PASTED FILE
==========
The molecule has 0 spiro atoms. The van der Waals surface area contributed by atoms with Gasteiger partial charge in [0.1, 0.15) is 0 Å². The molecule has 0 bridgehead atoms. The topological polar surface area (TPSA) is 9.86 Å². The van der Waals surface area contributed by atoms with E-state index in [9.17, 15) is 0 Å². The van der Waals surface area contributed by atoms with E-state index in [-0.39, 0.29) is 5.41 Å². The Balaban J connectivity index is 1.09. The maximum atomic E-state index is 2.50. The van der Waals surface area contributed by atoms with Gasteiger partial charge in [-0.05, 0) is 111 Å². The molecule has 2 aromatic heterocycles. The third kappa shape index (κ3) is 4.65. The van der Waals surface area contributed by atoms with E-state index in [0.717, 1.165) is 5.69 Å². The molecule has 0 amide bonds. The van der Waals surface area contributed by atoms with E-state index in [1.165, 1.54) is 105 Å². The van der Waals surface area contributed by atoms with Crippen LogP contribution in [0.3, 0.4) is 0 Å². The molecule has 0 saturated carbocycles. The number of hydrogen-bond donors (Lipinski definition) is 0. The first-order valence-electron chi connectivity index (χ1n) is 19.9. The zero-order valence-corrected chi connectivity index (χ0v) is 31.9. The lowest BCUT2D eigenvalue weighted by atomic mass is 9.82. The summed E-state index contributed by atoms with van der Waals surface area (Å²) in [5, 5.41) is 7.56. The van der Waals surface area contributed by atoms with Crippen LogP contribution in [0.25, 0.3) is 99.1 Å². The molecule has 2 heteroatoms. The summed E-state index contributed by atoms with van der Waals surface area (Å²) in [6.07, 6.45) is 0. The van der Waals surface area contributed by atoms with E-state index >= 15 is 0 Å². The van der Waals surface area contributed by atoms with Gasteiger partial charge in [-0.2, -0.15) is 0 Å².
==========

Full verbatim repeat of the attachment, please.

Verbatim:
The molecule has 0 spiro atoms. The van der Waals surface area contributed by atoms with Gasteiger partial charge in [0.1, 0.15) is 0 Å². The molecule has 0 bridgehead atoms. The topological polar surface area (TPSA) is 9.86 Å². The van der Waals surface area contributed by atoms with E-state index in [9.17, 15) is 0 Å². The van der Waals surface area contributed by atoms with E-state index in [-0.39, 0.29) is 5.41 Å². The Balaban J connectivity index is 1.09. The maximum atomic E-state index is 2.50. The van der Waals surface area contributed by atoms with Gasteiger partial charge in [-0.05, 0) is 111 Å². The molecule has 2 aromatic heterocycles. The third kappa shape index (κ3) is 4.65. The van der Waals surface area contributed by atoms with E-state index in [0.717, 1.165) is 5.69 Å². The molecule has 0 amide bonds. The van der Waals surface area contributed by atoms with E-state index in [1.165, 1.54) is 105 Å². The van der Waals surface area contributed by atoms with Crippen LogP contribution in [0.3, 0.4) is 0 Å². The molecule has 0 saturated carbocycles. The number of hydrogen-bond donors (Lipinski definition) is 0. The first-order valence-electron chi connectivity index (χ1n) is 19.9. The zero-order valence-corrected chi connectivity index (χ0v) is 31.9. The lowest BCUT2D eigenvalue weighted by atomic mass is 9.82. The summed E-state index contributed by atoms with van der Waals surface area (Å²) in [5, 5.41) is 7.56. The van der Waals surface area contributed by atoms with Crippen LogP contribution in [0.25, 0.3) is 99.1 Å². The molecule has 2 heteroatoms. The summed E-state index contributed by atoms with van der Waals surface area (Å²) in [6.07, 6.45) is 0. The van der Waals surface area contributed by atoms with E-state index >= 15 is 0 Å². The van der Waals surface area contributed by atoms with Gasteiger partial charge in [-0.2, -0.15) is 0 Å².